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Quotation by Xenophanes
Diels-Kranz, Fragmente der Vorsokratiker, 21B15 Diels-Kranz, Fragmente der Vorsokratiker, 21B23 fragments 5 and 6 Philosophers Speak for Themselves, T.V. Smith, University of Chicago Press, Chicago (1934) Quoted in Clement [second century A.D.], Miscellanies 5.110, Readings in Ancient Greek Philosophy, trans. by R.D. McKirahan, Jr., eds., S. Marc Cohen, Patricia Curd, and C.D.C. Reeve, Hackett Publishing Co. (1995)
If oxen and horses and lions had hands and were able to draw with their hands and do the same things as men, horses would draw the shapes of gods to look like horses and oxen would draw them to look like oxen, and each would make the gods bodies have the same shape as they themselves had.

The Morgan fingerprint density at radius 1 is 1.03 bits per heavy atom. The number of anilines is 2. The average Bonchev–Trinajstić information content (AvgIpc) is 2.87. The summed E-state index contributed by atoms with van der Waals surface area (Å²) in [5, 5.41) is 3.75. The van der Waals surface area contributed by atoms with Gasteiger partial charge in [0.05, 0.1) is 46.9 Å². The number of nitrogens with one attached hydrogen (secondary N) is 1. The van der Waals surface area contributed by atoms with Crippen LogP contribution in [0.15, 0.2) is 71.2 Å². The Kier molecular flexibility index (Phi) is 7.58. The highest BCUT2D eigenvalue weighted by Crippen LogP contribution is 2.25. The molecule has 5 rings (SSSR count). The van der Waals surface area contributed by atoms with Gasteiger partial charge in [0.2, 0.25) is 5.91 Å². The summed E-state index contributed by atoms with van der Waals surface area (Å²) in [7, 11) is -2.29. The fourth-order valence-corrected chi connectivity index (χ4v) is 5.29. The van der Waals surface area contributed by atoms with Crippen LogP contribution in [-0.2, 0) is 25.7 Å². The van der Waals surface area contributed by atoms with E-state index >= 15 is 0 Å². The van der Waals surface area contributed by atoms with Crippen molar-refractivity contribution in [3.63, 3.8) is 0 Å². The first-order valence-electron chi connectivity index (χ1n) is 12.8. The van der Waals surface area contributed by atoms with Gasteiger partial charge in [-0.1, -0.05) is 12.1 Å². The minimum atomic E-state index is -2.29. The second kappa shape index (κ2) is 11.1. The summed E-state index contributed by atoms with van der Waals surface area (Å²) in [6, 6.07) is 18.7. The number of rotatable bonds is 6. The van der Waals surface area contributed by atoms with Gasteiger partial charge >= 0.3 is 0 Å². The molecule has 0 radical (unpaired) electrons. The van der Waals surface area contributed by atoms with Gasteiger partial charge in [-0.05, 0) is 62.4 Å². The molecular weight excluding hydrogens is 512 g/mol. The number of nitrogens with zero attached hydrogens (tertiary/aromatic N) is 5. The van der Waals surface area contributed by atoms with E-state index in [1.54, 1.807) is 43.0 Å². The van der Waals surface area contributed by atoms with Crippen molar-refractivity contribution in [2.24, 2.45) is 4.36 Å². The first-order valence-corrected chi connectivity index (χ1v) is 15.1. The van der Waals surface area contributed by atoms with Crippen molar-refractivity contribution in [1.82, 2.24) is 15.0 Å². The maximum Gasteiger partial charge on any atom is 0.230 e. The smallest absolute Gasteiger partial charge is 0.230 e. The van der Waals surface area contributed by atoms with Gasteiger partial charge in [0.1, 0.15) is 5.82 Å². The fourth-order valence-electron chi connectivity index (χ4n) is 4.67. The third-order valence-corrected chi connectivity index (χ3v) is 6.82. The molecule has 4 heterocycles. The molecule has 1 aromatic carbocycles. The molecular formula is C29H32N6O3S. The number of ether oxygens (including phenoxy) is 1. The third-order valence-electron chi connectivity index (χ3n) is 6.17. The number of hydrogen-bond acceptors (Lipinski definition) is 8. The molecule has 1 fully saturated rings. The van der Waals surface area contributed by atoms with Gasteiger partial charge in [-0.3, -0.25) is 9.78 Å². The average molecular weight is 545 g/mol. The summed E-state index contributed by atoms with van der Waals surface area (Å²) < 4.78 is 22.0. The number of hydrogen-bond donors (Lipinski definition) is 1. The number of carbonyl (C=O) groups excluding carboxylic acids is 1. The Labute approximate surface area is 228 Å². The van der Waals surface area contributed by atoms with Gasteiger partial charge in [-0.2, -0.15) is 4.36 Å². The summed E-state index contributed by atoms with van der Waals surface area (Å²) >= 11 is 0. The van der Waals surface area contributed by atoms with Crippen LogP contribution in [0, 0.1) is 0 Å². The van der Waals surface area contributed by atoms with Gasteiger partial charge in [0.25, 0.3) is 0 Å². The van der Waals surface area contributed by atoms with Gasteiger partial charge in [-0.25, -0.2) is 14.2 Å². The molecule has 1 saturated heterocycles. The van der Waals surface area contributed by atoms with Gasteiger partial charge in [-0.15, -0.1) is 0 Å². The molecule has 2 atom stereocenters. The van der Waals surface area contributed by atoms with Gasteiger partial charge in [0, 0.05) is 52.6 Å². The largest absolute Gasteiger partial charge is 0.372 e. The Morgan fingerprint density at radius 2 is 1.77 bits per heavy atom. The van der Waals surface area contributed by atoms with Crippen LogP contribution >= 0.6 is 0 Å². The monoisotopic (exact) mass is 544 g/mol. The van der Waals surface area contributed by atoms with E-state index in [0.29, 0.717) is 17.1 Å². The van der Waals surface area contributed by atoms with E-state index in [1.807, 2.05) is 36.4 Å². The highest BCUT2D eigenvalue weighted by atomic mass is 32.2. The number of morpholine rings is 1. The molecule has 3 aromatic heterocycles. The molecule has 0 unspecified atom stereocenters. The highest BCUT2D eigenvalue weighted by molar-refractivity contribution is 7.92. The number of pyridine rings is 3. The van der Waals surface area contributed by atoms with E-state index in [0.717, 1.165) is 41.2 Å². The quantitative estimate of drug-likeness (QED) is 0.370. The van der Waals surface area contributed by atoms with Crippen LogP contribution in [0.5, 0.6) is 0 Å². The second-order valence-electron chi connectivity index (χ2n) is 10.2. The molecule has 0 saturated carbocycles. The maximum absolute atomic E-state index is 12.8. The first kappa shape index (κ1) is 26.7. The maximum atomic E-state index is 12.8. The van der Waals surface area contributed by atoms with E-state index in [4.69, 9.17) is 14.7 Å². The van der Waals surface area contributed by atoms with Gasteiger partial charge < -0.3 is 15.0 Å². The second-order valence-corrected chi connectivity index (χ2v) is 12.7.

Xenophanes (c. 570–478 B.C.), Greek philosopher, poet. Diels-Kranz, Fragmente der Vorsokratiker, 21B15.
Xenophanes is best known for attacks on conventional materialistic ideas about ethics and religion and for his own monotheistic ideas.
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